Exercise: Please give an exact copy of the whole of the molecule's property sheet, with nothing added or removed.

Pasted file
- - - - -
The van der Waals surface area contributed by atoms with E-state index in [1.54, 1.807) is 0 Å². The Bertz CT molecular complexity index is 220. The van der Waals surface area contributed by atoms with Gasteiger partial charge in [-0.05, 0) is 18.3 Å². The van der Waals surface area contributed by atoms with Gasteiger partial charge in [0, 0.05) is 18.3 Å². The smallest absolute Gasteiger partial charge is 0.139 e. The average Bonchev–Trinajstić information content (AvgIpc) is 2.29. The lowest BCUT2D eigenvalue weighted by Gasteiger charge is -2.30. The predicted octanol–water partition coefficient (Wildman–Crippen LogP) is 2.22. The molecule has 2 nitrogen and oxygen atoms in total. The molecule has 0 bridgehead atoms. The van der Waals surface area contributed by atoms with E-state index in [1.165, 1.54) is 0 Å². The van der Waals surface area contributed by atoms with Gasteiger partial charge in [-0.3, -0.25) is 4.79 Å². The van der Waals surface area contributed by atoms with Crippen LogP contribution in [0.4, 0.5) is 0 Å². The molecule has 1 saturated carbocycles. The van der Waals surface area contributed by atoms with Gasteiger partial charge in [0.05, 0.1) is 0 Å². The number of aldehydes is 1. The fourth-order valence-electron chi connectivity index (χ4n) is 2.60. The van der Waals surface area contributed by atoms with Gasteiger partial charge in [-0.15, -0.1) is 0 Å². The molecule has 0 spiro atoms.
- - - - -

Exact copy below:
The van der Waals surface area contributed by atoms with E-state index in [1.54, 1.807) is 0 Å². The Bertz CT molecular complexity index is 220. The van der Waals surface area contributed by atoms with Gasteiger partial charge in [-0.05, 0) is 18.3 Å². The van der Waals surface area contributed by atoms with Gasteiger partial charge in [0, 0.05) is 18.3 Å². The smallest absolute Gasteiger partial charge is 0.139 e. The average Bonchev–Trinajstić information content (AvgIpc) is 2.29. The lowest BCUT2D eigenvalue weighted by Gasteiger charge is -2.30. The predicted octanol–water partition coefficient (Wildman–Crippen LogP) is 2.22. The molecule has 2 nitrogen and oxygen atoms in total. The molecule has 0 bridgehead atoms. The van der Waals surface area contributed by atoms with E-state index in [1.165, 1.54) is 0 Å². The van der Waals surface area contributed by atoms with Gasteiger partial charge in [-0.3, -0.25) is 4.79 Å². The van der Waals surface area contributed by atoms with Crippen LogP contribution in [0.4, 0.5) is 0 Å². The molecule has 1 saturated carbocycles. The van der Waals surface area contributed by atoms with Gasteiger partial charge in [0.05, 0.1) is 0 Å². The number of aldehydes is 1. The fourth-order valence-electron chi connectivity index (χ4n) is 2.60. The van der Waals surface area contributed by atoms with Gasteiger partial charge in [-0.15, -0.1) is 0 Å². The molecule has 0 spiro atoms.